Formation of the council

On Friday, 10 April 1998, after 2 years of intensive negotiations, the British and Irish governments and the political parties in Northern Ireland approved a comprehensive political agreement - the Agreement reached in the Multi-Party Negotiations, also known as the Belfast or Good Friday Agreement. 

One of the institutions created under the Agreement was the British-Irish Council (BIC). It was formally established when the British-Irish Agreement (the Agreement which gave effect to the provisions of the Multi-Party agreement) signed by the 2 governments came into force on 2 December 1999.


The Council’s objectives are wide-ranging. It was established to:

  • further promote positive, practical relationships among the people of the islands; and
  • to provide a forum for consultation and co-operation.

Delegations widely welcomed the establishment of the Council at its inaugural meeting in December 1999.

Formal purpose

The formal purpose of the Council as outlined in strand 3 of the agreement is "to promote the harmonious and mutually beneficial development of the totality of relationships among the peoples of these islands... the BIC will exchange information, discuss, consult and use best endeavours to reach agreement on co-operation on matters of mutual interest within the competence of the relevant administrations".

Operation of the council

The Council normally operates by consensus, and it aims to provide a forum where members can have an opportunity to consult, co-operate and exchange views with a view to agreeing common policies or common actions in areas of mutual interest for the benefit of all. 


The Council includes members from sovereign governments, devolved institutions and crown dependencies.

Membership of the Council comprises representatives of the Irish and British governments and of the devolved institutions in Northern Ireland, Scotland and Wales, together with representatives of the Isle of Man, Guernsey and Jersey.

The Council is unique in that it is the only international forum in which these 8 members participate. All members act in accordance with their own democratic procedures and remain accountable to their respective elected institutions.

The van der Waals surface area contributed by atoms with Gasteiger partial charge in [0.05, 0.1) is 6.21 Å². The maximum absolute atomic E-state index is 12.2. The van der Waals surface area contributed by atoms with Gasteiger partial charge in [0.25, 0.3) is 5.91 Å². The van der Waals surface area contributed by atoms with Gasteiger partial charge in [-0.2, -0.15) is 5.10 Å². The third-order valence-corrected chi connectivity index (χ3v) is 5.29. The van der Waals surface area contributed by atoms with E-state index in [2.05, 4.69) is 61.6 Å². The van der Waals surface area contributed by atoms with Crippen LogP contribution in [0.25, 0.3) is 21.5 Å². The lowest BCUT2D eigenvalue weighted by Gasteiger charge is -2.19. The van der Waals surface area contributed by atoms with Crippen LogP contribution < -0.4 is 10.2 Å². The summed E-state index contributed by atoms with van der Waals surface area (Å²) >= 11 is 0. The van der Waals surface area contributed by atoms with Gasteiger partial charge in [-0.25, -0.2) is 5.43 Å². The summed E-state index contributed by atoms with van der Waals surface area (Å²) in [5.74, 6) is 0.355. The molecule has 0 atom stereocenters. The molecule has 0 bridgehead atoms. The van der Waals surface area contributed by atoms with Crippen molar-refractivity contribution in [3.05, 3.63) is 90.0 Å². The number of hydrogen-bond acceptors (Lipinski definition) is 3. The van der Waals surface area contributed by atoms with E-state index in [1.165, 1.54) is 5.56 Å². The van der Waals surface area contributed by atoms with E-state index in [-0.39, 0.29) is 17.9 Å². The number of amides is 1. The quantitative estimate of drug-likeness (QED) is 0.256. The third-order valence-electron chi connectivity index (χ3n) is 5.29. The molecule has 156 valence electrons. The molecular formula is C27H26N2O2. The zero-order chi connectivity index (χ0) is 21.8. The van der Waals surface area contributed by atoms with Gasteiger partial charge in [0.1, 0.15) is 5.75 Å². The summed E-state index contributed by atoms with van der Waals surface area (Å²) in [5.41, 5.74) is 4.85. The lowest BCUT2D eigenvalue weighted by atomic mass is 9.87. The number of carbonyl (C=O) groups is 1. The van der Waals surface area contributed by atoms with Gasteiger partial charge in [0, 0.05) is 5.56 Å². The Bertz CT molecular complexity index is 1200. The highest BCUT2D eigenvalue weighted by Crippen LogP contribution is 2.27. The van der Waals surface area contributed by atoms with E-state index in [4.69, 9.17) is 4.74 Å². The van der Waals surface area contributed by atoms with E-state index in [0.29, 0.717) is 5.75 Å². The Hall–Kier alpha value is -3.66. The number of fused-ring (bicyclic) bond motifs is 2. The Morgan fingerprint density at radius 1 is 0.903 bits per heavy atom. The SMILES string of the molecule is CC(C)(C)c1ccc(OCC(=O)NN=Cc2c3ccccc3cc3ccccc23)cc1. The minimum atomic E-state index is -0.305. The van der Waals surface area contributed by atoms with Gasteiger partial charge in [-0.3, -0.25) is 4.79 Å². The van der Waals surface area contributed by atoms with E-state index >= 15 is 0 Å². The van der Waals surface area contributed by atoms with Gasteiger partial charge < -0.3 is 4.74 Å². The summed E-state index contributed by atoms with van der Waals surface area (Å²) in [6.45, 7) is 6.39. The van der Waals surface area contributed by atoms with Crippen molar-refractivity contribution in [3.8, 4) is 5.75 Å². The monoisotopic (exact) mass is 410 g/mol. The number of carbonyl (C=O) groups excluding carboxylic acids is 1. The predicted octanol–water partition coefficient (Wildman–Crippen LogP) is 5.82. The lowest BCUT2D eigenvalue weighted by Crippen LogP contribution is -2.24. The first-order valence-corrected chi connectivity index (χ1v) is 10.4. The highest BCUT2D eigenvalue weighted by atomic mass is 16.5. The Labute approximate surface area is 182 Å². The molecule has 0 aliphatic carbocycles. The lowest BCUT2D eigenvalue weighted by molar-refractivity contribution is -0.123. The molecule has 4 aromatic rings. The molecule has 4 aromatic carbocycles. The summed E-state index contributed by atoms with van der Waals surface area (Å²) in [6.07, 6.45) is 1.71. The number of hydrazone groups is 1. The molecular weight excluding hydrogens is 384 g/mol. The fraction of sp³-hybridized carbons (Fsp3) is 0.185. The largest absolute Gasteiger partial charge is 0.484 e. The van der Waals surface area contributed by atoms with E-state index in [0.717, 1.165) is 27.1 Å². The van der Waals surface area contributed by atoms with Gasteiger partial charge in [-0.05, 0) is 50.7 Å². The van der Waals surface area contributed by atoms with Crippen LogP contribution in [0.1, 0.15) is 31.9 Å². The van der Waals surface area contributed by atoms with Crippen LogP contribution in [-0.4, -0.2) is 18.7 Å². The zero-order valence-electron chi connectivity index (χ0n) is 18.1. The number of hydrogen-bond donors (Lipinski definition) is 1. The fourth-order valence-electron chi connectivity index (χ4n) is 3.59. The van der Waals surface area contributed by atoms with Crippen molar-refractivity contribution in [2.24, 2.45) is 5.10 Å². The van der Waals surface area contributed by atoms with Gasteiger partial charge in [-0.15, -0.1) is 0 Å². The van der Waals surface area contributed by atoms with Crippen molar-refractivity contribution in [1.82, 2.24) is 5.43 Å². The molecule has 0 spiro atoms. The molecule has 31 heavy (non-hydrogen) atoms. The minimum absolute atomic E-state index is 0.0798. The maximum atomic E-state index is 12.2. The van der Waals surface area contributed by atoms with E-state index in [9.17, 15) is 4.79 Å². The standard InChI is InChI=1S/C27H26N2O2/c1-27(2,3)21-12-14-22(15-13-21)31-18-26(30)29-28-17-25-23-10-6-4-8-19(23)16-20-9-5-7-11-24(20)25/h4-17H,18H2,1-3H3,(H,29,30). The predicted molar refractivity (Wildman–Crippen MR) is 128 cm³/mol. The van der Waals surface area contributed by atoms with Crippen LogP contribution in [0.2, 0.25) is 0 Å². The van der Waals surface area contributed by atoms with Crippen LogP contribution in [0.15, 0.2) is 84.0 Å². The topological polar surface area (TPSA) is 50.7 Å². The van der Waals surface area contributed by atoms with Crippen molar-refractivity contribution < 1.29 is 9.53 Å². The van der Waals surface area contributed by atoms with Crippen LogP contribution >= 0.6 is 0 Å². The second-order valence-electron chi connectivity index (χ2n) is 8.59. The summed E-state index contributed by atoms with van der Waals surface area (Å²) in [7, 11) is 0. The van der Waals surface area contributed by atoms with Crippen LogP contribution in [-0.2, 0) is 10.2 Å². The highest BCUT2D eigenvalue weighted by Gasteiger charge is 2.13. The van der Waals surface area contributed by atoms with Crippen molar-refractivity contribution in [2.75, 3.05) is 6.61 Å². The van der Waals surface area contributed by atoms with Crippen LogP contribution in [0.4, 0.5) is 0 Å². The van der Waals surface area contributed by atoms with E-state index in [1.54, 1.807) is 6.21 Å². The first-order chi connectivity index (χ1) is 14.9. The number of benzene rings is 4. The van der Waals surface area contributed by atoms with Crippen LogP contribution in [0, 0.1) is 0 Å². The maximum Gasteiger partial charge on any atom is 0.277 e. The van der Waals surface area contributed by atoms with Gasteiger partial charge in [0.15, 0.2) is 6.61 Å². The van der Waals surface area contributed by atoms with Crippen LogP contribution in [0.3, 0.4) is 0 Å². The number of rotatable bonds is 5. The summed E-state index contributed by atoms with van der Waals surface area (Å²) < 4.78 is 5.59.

Priority areas of work

At its first summit in London in December 1999, the Council decided on a number of priority areas of work which would benefit from such co-operation. While the list is not exhaustive, it includes:

  • agricultural issues
  • health
  • regional issues
  • consideration of inter-parliamentary links
  • energy
  • cultural issues
  • tourism
  • sporting activity
  • education
  • approaches to EU issues
  • minority and lesser used languages
  • prison and probation issues

Work currently underway

Work is currently underway in the areas of:

  • misuse of drugs;
  • environment;
  • transport;
  • social inclusion;
  • indigenous, minority and lesser-used languages;
  • demography;
  • early years policy;
  • digital inclusion;
  • collaborative spatial planning;
  • energy; and
  • housing.


The Council meets in different formats, including summit (Heads of Government/Administrations) and sectoral (Ministerial and official) level. Officials from BIC member administrations meet in advance to prepare for the meetings.

Further details about meetings are available in the communiqués which the Council issues after summits and ministerial meetings.
The Council also hosts conferences, seminars and study visits for experts in particular fields, including for example the digital divide and social inclusion.


The Secretariat for the British-Irish Council is provided by officials from the member administrations; staffed full-time, from a permanent base in Edinburgh, Scotland. The Secretariat works in co-ordination with senior officials of each of the other BIC member administrations.

Find out more about the work of the Council in our factsheet and infographic.